“They shall put you out of the synagogues: yea, the time cometh, that whosoever killeth you will think that he doeth God service. And these things will they do unto you, because they have not known the Father, nor me.” (John 16:2,3)
Saul of Tarsus did not know himself. He thought he was doing God service by hunting down followers of Jesus. In his mind he was on the side of the “good guys.” His crusade was necessary to stamp out this heretical new sect that was threatening the historic faith of his fathers.
But what did the Lord see when He looked at Saul? A zealous, but deceived young man, who was actually persecuting the very Truth he thought he was defending. “Saul, Saul, why persecutest thou me?” (Acts 9:4)
Jesus had mercy on Saul because of his ignorance. “Who was before a blasphemer, and a persecutor, and injurious: but I obtained mercy, because I did it ignorantly in unbelief.” (1 Tim. 1:13) Ignorance and arrogance are a repulsive mix. We are not naturally disposed to have mercy on those who know so little, but think they know so much. But Saul certainly received mercy, not only from Jesus Himself, but from His body. Even when being martyred by the cruel Pharisee, Stephen prayed for mercy to be granted: “And he kneeled down, and cried with a loud voice, Lord, lay not this sin to their charge.” (Acts 7:60)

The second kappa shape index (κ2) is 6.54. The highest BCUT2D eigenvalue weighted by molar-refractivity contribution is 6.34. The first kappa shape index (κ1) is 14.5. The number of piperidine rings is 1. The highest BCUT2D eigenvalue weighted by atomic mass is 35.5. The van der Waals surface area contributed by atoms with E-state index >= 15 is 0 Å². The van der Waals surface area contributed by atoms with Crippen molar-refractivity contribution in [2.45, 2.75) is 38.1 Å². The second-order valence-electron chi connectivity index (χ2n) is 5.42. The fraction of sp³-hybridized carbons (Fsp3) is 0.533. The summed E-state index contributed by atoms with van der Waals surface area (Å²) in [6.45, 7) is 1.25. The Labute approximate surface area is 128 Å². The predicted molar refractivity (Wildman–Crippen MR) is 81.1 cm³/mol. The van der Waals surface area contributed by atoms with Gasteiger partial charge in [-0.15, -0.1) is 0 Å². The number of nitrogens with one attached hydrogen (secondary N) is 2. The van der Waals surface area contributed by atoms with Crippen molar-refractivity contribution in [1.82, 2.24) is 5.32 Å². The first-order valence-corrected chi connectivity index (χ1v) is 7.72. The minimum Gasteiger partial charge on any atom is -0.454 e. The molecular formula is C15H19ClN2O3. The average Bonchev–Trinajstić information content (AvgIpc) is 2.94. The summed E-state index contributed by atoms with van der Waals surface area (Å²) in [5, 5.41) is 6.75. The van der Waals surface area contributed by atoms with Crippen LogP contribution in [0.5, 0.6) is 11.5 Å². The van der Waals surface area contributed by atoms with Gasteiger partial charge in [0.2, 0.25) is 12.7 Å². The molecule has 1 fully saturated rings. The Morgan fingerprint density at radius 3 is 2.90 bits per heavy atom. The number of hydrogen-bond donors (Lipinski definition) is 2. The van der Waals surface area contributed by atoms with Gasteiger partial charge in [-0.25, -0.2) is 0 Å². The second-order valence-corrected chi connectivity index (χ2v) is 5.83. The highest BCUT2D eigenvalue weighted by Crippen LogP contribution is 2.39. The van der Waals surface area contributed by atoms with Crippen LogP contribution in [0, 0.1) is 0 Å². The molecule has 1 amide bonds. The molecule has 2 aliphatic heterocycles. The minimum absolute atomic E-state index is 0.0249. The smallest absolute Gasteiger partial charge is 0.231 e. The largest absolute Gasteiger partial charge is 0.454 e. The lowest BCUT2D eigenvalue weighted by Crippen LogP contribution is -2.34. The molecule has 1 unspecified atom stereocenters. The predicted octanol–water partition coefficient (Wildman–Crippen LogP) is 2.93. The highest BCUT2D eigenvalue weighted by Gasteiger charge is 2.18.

God help us to look beyond the present ugliness of the smugly self-righteous. God help us to bear their false charges without crying out for vengeance. May we remember that it is only through God’s great mercies that each Saul can become a Paul .